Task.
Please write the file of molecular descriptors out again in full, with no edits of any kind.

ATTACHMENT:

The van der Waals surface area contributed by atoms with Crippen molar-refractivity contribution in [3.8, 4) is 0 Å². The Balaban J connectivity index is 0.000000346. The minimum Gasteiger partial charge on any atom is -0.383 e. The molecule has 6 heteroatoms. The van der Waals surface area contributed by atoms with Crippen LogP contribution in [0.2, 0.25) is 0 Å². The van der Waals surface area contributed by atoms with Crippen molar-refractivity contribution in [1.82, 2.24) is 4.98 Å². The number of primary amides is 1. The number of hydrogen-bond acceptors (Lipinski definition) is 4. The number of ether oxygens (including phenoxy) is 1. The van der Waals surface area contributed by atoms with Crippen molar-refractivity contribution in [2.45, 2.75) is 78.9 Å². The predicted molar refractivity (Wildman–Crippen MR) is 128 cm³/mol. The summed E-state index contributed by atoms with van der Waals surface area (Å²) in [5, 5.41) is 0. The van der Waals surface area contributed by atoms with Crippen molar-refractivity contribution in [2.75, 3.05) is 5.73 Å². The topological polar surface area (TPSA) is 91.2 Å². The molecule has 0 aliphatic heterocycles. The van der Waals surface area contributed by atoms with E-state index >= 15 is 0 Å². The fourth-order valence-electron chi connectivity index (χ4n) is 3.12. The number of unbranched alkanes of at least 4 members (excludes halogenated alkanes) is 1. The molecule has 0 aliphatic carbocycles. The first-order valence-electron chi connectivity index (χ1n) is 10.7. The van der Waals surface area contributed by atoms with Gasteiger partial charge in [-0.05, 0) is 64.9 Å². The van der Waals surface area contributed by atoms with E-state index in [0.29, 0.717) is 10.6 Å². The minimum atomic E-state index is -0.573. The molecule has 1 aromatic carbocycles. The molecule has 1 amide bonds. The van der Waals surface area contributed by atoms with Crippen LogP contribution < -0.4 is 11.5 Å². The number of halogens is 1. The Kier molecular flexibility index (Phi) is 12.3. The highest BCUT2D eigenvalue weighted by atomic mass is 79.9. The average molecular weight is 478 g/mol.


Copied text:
The van der Waals surface area contributed by atoms with Crippen molar-refractivity contribution in [3.8, 4) is 0 Å². The Balaban J connectivity index is 0.000000346. The minimum Gasteiger partial charge on any atom is -0.383 e. The molecule has 6 heteroatoms. The van der Waals surface area contributed by atoms with Crippen LogP contribution in [0.2, 0.25) is 0 Å². The van der Waals surface area contributed by atoms with Crippen molar-refractivity contribution in [1.82, 2.24) is 4.98 Å². The number of primary amides is 1. The number of hydrogen-bond acceptors (Lipinski definition) is 4. The number of ether oxygens (including phenoxy) is 1. The van der Waals surface area contributed by atoms with Crippen molar-refractivity contribution in [2.45, 2.75) is 78.9 Å². The predicted molar refractivity (Wildman–Crippen MR) is 128 cm³/mol. The summed E-state index contributed by atoms with van der Waals surface area (Å²) in [5, 5.41) is 0. The van der Waals surface area contributed by atoms with Crippen molar-refractivity contribution in [2.75, 3.05) is 5.73 Å². The topological polar surface area (TPSA) is 91.2 Å². The molecule has 0 aliphatic heterocycles. The van der Waals surface area contributed by atoms with E-state index >= 15 is 0 Å². The fourth-order valence-electron chi connectivity index (χ4n) is 3.12. The number of unbranched alkanes of at least 4 members (excludes halogenated alkanes) is 1. The molecule has 0 aliphatic carbocycles. The first-order valence-electron chi connectivity index (χ1n) is 10.7. The van der Waals surface area contributed by atoms with Gasteiger partial charge in [-0.05, 0) is 64.9 Å². The van der Waals surface area contributed by atoms with E-state index in [0.29, 0.717) is 10.6 Å². The minimum atomic E-state index is -0.573. The molecule has 1 aromatic carbocycles. The molecule has 1 amide bonds. The van der Waals surface area contributed by atoms with Crippen LogP contribution < -0.4 is 11.5 Å². The number of halogens is 1. The Kier molecular flexibility index (Phi) is 12.3. The highest BCUT2D eigenvalue weighted by atomic mass is 79.9. The average molecular weight is 478 g/mol.